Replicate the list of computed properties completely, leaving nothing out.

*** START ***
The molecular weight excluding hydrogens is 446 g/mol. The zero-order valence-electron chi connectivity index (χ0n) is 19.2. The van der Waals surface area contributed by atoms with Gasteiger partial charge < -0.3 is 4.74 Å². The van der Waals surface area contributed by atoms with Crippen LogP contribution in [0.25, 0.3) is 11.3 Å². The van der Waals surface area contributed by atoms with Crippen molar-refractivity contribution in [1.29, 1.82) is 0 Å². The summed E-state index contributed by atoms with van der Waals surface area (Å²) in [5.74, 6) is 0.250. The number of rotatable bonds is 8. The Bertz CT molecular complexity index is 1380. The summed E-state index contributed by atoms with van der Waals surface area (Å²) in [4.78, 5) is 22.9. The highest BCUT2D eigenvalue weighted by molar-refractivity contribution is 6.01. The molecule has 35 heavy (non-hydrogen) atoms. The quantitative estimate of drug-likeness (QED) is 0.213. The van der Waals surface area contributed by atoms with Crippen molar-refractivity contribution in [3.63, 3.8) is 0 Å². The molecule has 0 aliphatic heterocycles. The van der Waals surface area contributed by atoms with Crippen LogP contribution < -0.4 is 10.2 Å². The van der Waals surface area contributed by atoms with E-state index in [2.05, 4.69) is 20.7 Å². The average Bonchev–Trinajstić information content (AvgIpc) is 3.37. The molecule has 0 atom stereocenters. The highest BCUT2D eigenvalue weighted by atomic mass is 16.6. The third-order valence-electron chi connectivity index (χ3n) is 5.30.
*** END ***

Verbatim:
The molecular weight excluding hydrogens is 446 g/mol. The zero-order valence-electron chi connectivity index (χ0n) is 19.2. The van der Waals surface area contributed by atoms with Gasteiger partial charge < -0.3 is 4.74 Å². The van der Waals surface area contributed by atoms with Crippen LogP contribution in [0.25, 0.3) is 11.3 Å². The van der Waals surface area contributed by atoms with Crippen molar-refractivity contribution in [1.29, 1.82) is 0 Å². The summed E-state index contributed by atoms with van der Waals surface area (Å²) in [5.74, 6) is 0.250. The number of rotatable bonds is 8. The Bertz CT molecular complexity index is 1380. The summed E-state index contributed by atoms with van der Waals surface area (Å²) in [4.78, 5) is 22.9. The highest BCUT2D eigenvalue weighted by molar-refractivity contribution is 6.01. The molecule has 35 heavy (non-hydrogen) atoms. The quantitative estimate of drug-likeness (QED) is 0.213. The van der Waals surface area contributed by atoms with Crippen molar-refractivity contribution in [3.63, 3.8) is 0 Å². The molecule has 0 aliphatic heterocycles. The van der Waals surface area contributed by atoms with Crippen LogP contribution < -0.4 is 10.2 Å². The van der Waals surface area contributed by atoms with E-state index in [2.05, 4.69) is 20.7 Å². The average Bonchev–Trinajstić information content (AvgIpc) is 3.37. The molecule has 0 atom stereocenters. The highest BCUT2D eigenvalue weighted by atomic mass is 16.6. The third-order valence-electron chi connectivity index (χ3n) is 5.30.